Chris Bonneau, former Senate president and political science faculty member, noted that while asking to keep the ELI open one more year provides procedural benefits, it won’t address the resulting gap in curriculum and services.
“If we believe that the ELI is serving this crucial and critical and important curricular function as a support unit, not just in the Dietrich School, but across all schools, with graduate students and faculty … then we should be advocating for more than just a year from the Assembly perspective. That is, we should be advocating for a reconsideration.”
“I think the one-year stopgap is — it's not the worst, the worst is no change — but a one-year stopgap isn’t (helping the) University much,” he added. “It helps the faculty and staff involved … We should do that, but I think we should think bigger.”
Kiesling believes the closure decision was made in the absence of a thorough process. “I think if the proper process is followed, a different decision comes about,” he said, “because there are things that the ELI does that you just heard about that I don't think everyone took into consideration, and once those are taken into consideration, we look at this unit in a very different way.”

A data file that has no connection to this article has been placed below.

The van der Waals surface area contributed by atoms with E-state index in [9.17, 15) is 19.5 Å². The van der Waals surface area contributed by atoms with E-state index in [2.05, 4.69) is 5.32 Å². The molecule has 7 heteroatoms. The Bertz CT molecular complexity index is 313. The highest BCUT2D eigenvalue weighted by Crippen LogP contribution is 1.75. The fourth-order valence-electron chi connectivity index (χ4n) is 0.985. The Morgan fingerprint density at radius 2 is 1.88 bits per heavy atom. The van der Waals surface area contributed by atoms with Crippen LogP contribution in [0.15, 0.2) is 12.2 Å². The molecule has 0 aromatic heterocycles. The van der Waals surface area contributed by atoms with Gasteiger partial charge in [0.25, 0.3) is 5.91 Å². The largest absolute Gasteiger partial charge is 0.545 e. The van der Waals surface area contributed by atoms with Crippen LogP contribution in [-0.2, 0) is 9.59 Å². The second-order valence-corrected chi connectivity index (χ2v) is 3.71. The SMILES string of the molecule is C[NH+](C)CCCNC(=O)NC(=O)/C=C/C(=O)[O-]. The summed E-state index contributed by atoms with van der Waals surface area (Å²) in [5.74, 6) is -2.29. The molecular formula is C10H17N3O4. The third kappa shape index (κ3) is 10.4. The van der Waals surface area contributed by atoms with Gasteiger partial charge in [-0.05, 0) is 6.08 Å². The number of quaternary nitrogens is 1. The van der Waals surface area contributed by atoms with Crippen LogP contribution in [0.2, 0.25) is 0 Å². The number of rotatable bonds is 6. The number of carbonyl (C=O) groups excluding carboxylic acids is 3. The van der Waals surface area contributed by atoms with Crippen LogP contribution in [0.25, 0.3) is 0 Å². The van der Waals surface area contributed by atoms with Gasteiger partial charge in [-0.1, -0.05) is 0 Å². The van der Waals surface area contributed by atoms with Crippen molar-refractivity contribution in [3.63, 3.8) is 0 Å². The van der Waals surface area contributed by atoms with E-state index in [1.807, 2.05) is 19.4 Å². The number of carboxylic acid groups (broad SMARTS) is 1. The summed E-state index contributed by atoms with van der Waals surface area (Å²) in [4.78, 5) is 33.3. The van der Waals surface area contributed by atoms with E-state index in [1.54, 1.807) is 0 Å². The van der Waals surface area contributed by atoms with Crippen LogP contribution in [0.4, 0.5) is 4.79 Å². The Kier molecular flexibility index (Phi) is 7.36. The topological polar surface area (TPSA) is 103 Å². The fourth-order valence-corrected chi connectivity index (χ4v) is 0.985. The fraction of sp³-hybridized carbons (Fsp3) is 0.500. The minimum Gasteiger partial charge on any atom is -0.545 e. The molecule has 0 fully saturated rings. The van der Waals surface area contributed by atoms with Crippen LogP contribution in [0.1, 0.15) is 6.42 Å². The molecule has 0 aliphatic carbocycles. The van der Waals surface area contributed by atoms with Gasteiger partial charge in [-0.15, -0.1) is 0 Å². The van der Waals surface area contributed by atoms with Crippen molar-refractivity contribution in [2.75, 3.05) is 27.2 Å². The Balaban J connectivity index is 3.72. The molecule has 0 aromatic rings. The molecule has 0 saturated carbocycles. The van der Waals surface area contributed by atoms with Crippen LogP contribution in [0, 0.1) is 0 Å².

Having the ELI operate for an additional year, as Kiesling requested, “with the proper process, with the dean who is going to be dean after June 30, whoever that is, is the way to go about that. And there all kinds of options,” he said, noting he argued last fall that “the logical thing to do here is to actually invest more into the ELI and make it stronger. And then it will grow from there.”
Language and law
Linda Tashbook, adjunct professor of law, shared a letter from Charles T. Kotuby Jr., executive director of the Center for International Legal Education at the School of Law expressing disappointment in the closure decision.
“Law school teaches the law, but it also teaches a trade,” Kotuby shared, “and if we are serious about training foreign lawyers to become stewards of the rule of law, we must also be serious in teaching them how to practice law in English. The closure of ELI will not only decrease enrollment of foreign law students at Pitt, but with less of those law students becoming lawyers in their home countries, it will slowly-but-surely decrease our visibility and reputation where we have worked so hard to grow it.”